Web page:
2020 is certainly going to be a year that we will remember and mostly not for good reasons. Quite apart from the horror show that Covid has provided it’s the year when, finally, Brexit and the Donald got done and the #BlackLivesMatter movement gained worldwide traction following the death of George Floyd. The event that actually sparked that particular flame, however, was back in 2013 with the acquittal of George Zimmerman for the shooting of Trayvon Martin. Another similar incident (unfortunately not the only example) which sits between these two is that of Michael Brown an 18-year-old black man who was fatally shot by a young white police officer in the city of Ferguson, Missouri, a suburb of St. Louis. It is this incident that forms the background to Until The Flood written and performed by Dael Orlandersmith.
The piece is a near relative of verbatim theatre; it is based on interviews carried out by the author/actor in St Louis following the incident. The play doesn’t so such examine the story itself as the effects of the shooting and the underlying racial tension on a local community trying to come to terms with what has happened. Performed as a series of monologues in a sparse setting it is hauntingly effective. Orlandersmith gives a series of nine linked and carefully orchestrated speeches in which she morphs from young to old, from male to female and from black to white.
One moment she is a 35-year-old white teacher trying to understand both sides of the argument; then, suddenly, she is a black barber in his late 60s explaining why poverty is not the same as ignorance. She also plays a couple of disaffected teenagers, a minister trying to make sense of it all and a retired police officer seeking to justify what has happened. In perhaps the most telling episode she is Dougray, a white electrician in his 30s/40s who tells us of the abuse he suffered as a child and how that has led him to take a particular and unfortunate view of the world. And then there’s Louisa, a retired teacher who bookends the sequence and who seems to provide a summary of the townspeople’s collective experience.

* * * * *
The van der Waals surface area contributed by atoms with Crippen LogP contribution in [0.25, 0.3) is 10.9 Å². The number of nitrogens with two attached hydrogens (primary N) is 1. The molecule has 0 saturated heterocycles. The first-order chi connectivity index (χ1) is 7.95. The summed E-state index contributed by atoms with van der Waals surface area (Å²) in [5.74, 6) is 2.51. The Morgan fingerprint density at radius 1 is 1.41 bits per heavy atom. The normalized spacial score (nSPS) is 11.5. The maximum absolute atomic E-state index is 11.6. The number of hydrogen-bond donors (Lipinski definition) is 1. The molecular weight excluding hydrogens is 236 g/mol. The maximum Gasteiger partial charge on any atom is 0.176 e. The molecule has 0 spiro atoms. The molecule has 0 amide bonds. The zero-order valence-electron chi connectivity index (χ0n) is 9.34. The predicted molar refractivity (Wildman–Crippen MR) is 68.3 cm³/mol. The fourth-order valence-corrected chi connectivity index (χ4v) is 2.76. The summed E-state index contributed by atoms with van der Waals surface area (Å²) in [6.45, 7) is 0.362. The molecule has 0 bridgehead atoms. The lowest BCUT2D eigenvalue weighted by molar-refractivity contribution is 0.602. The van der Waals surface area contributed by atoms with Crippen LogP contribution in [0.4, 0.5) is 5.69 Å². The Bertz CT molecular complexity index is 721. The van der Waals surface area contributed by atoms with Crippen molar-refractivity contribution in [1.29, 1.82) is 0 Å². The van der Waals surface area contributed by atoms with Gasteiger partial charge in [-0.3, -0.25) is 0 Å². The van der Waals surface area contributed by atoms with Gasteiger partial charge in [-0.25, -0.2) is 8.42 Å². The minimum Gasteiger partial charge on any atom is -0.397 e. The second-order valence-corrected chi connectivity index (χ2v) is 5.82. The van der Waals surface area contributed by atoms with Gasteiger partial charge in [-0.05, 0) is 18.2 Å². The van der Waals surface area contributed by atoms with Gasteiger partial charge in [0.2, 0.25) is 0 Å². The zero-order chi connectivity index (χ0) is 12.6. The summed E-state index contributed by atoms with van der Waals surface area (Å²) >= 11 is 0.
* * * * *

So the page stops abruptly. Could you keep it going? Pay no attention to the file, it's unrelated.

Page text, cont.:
Orlandersmith’s grasp of characterisation is extraordinary and her delivery assured and powerful. She accomplishes all the changes by a simple swop of one item of clothing for another and a subtle alteration in her physicality. We never doubt for a moment that she is the characters she claims to be. And she presents them for our consideration not approbation or condemnation. They are testifiers to their own characters, and it is left to the audience to judge the merits of what each has to say. What is certain is that all of the witnesses speak their own truths. At the end the actor becomes herself reciting a poem which removes all the previous subtle artifice, and we are left to reflect on the situation and its ramifications and resolve to try and live better lives ourselves.
The piece is simply staged with evocative use of lighting and videos between the sections showing photographs of the real participants in the drama. There is a one line introduction to each character; these social markers are a convenient labelling device for society but time and again the actor suggests that the individuals are so much more than the summary that precedes them. At one side sits an unreferenced but constant shared reminder of the tragedy in the shape of the victim’s roadside shrine – other than that the setting is suitably sparse as emotions are laid bare.
This is an undoubtedly powerful piece which I had the privilege of seeing at the Arcola back in 2019 when theatres were still allowed to operate and nobody had heard or experienced the ravages of Covid 19. Watching it again brought back powerful memories of the shared experience which we can only hope will return soon. In the meantime, try to catch this video version as it will undoubtedly invite you to reflect on another significant aspect of this annus horribilis.